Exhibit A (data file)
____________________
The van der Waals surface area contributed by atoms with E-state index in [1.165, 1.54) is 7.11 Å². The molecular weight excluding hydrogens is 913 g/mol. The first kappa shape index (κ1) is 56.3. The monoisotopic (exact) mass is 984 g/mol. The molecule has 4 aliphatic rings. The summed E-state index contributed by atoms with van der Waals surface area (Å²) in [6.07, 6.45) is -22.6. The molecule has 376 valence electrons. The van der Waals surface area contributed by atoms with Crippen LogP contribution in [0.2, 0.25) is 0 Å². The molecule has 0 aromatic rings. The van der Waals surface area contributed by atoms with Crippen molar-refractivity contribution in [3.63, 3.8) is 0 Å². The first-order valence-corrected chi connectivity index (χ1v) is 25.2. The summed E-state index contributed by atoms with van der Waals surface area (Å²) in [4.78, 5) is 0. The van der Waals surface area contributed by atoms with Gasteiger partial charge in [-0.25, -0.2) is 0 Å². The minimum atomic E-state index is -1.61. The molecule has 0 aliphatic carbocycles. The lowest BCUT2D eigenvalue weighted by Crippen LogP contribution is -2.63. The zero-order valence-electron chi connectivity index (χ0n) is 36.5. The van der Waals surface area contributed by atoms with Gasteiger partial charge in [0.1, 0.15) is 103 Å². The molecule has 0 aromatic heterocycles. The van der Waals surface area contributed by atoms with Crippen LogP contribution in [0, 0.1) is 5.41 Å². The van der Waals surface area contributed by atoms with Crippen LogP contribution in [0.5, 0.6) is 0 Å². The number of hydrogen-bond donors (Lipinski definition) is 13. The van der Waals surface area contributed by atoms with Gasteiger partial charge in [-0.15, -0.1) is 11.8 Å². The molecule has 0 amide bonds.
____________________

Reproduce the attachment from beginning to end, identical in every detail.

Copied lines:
The van der Waals surface area contributed by atoms with E-state index in [1.165, 1.54) is 7.11 Å². The molecular weight excluding hydrogens is 913 g/mol. The first kappa shape index (κ1) is 56.3. The monoisotopic (exact) mass is 984 g/mol. The molecule has 4 aliphatic rings. The summed E-state index contributed by atoms with van der Waals surface area (Å²) in [6.07, 6.45) is -22.6. The molecule has 376 valence electrons. The van der Waals surface area contributed by atoms with Crippen LogP contribution in [0.2, 0.25) is 0 Å². The molecule has 0 aromatic rings. The van der Waals surface area contributed by atoms with Crippen molar-refractivity contribution in [3.63, 3.8) is 0 Å². The first-order valence-corrected chi connectivity index (χ1v) is 25.2. The summed E-state index contributed by atoms with van der Waals surface area (Å²) in [4.78, 5) is 0. The van der Waals surface area contributed by atoms with Gasteiger partial charge in [-0.25, -0.2) is 0 Å². The minimum atomic E-state index is -1.61. The molecule has 0 aliphatic carbocycles. The lowest BCUT2D eigenvalue weighted by Crippen LogP contribution is -2.63. The zero-order valence-electron chi connectivity index (χ0n) is 36.5. The van der Waals surface area contributed by atoms with Gasteiger partial charge in [0.1, 0.15) is 103 Å². The molecule has 0 aromatic heterocycles. The van der Waals surface area contributed by atoms with Crippen LogP contribution in [0, 0.1) is 5.41 Å². The van der Waals surface area contributed by atoms with Crippen LogP contribution in [0.5, 0.6) is 0 Å². The number of hydrogen-bond donors (Lipinski definition) is 13. The van der Waals surface area contributed by atoms with Gasteiger partial charge in [-0.15, -0.1) is 11.8 Å². The molecule has 0 amide bonds.